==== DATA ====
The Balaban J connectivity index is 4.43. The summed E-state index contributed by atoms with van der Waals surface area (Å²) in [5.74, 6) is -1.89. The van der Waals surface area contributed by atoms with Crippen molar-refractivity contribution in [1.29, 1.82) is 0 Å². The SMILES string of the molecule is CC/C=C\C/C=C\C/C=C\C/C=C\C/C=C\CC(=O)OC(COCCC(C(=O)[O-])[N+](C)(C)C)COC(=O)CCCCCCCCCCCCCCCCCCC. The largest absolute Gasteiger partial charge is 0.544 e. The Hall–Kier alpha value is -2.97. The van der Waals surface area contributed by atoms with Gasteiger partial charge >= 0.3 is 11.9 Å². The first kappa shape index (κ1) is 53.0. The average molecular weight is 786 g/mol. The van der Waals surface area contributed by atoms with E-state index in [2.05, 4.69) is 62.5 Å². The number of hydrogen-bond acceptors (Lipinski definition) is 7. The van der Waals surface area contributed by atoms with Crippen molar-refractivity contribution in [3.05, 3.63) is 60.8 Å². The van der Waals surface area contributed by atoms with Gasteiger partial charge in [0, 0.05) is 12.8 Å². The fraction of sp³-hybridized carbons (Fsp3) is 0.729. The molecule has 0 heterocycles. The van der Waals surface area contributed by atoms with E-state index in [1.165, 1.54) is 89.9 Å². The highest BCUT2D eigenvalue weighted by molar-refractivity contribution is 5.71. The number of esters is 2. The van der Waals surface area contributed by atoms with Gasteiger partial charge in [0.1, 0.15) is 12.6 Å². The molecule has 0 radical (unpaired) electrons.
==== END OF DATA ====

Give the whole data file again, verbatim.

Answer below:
The Balaban J connectivity index is 4.43. The summed E-state index contributed by atoms with van der Waals surface area (Å²) in [5.74, 6) is -1.89. The van der Waals surface area contributed by atoms with Crippen molar-refractivity contribution in [1.29, 1.82) is 0 Å². The SMILES string of the molecule is CC/C=C\C/C=C\C/C=C\C/C=C\C/C=C\CC(=O)OC(COCCC(C(=O)[O-])[N+](C)(C)C)COC(=O)CCCCCCCCCCCCCCCCCCC. The largest absolute Gasteiger partial charge is 0.544 e. The Hall–Kier alpha value is -2.97. The van der Waals surface area contributed by atoms with Gasteiger partial charge >= 0.3 is 11.9 Å². The first kappa shape index (κ1) is 53.0. The average molecular weight is 786 g/mol. The van der Waals surface area contributed by atoms with E-state index in [2.05, 4.69) is 62.5 Å². The number of hydrogen-bond acceptors (Lipinski definition) is 7. The van der Waals surface area contributed by atoms with Crippen molar-refractivity contribution in [3.05, 3.63) is 60.8 Å². The van der Waals surface area contributed by atoms with Gasteiger partial charge in [0, 0.05) is 12.8 Å². The fraction of sp³-hybridized carbons (Fsp3) is 0.729. The molecule has 0 heterocycles. The van der Waals surface area contributed by atoms with E-state index in [1.165, 1.54) is 89.9 Å². The highest BCUT2D eigenvalue weighted by molar-refractivity contribution is 5.71. The number of esters is 2. The van der Waals surface area contributed by atoms with Gasteiger partial charge in [0.1, 0.15) is 12.6 Å². The molecule has 0 radical (unpaired) electrons.